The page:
Societys Views Of Aboriginal People Sociology Essay

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Sociological perspectives look at society how it functions, and what affects the way it functions, having an understanding how this impacts the individuals gives us the knowledge to assess peoples circumstances from different perspectives, in turn this may assist us to come up with different solutions to problems faced by communities and the people that make up those communities.

Culture is made up of values, norms, roles, symbols, language and status, culture includes social structures, attitudes, values and patterns of social behaviour, culture is the total of everything we think, have, and do as members of a particular society. It is learned by each generation and transmitted to the next. (Walters and Crook, 1990, p. 29)

When working with an Aboriginal community it is important to understand: That history demonstrates how racist beliefs became legislation. Aboriginal people were believed to be less than human, and legislation was used to control them and confine them away from 'the public'. According to Milnes, 'The pauperisation of Aboriginal peoples was sealed by legislation.

The Aborigines Act 1905 was not a protection for Aboriginal peoples, but allowed for an instrument of ruthless control' (Milnes, 2001, p. 32). Such legislation was finally repealed in 1967, but by then the damage was done. Very few Aboriginal people escaped the direct and indirect effects of the legislation that controlled and governed their lives (HREOC, 1997; McCorquodale, 1987).

This legislation reflected the dominant society's views of Aboriginal people and how they should be treated, a view that is still a part of the cultural beliefs of many in Australian society today. Aboriginal communities are still reeling from the effects of the Stolen generation, community service workers need to acknowledge their past when working with Aboriginal communities, they need to realise that they will not be accepted by many Aboriginal people because a lack of trust, they are afraid they will lose their children, unfortunately this still happens in society today, many Aboriginal people are a part of the underprivileged in society, due to limited education, unemployment, racism,

their alcohol consumption , and poor parenting skills.

Children learn culture through the social institution of the family, the family functions differently across cultures due the families' different needs. By studying society's culture we get a better understanding of the people in it. (Edger ,1998)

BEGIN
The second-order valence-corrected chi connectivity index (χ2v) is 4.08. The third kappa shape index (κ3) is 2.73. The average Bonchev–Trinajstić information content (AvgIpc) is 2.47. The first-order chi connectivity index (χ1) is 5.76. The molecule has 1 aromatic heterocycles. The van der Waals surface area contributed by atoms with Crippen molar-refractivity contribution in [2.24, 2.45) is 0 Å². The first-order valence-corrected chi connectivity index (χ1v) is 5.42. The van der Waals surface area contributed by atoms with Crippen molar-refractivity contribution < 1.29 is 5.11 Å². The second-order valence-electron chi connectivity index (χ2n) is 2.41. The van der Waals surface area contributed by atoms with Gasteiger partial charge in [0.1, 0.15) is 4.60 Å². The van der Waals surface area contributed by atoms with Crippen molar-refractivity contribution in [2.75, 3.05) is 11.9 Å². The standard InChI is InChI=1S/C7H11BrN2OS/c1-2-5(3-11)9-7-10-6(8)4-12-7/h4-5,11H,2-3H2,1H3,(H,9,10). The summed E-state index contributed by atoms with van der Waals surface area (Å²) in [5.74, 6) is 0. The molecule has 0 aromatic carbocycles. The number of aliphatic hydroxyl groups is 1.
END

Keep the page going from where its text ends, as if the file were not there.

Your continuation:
Children learn about gender at an early age, they identify males as the wage earners and women as homemakers and carers. Social norms determine, females, males, mothers, fathers, daughters and sons all have different roles.

In the Aboriginal culture a man's role involved skills in hunting as well as cultural obligations that were important to the cohesion of the group. Likewise a woman also had an important role; she provided most of the food for the group, was responsible for early child rearing, and also had cultural obligations. Reciprocity and sharing were and still are important characteristics in Aboriginal society. Sharing along the lines of kinship and family remains an important cultural value (Berndt & Berndt, 1992).

Community service workers need to be aware that a countries culture is influenced by social structures, social attitudes, and values. The things that make up a culture arise from a need, the need my no longer be there however the social behaviour remains, to change society's culture we first need to change their beliefs and values which leads to a change in behaviour.

The underprivileged in society come in many forms, it's quite possible they will remain in that situation for the rest of their lives. We as community service workers need to ask ourselves, Why are they in that situation? What are the factors surrounding their situation? What can be done to remove or relieve their situation? How can that be done? What resources can be used to assist us to assist them?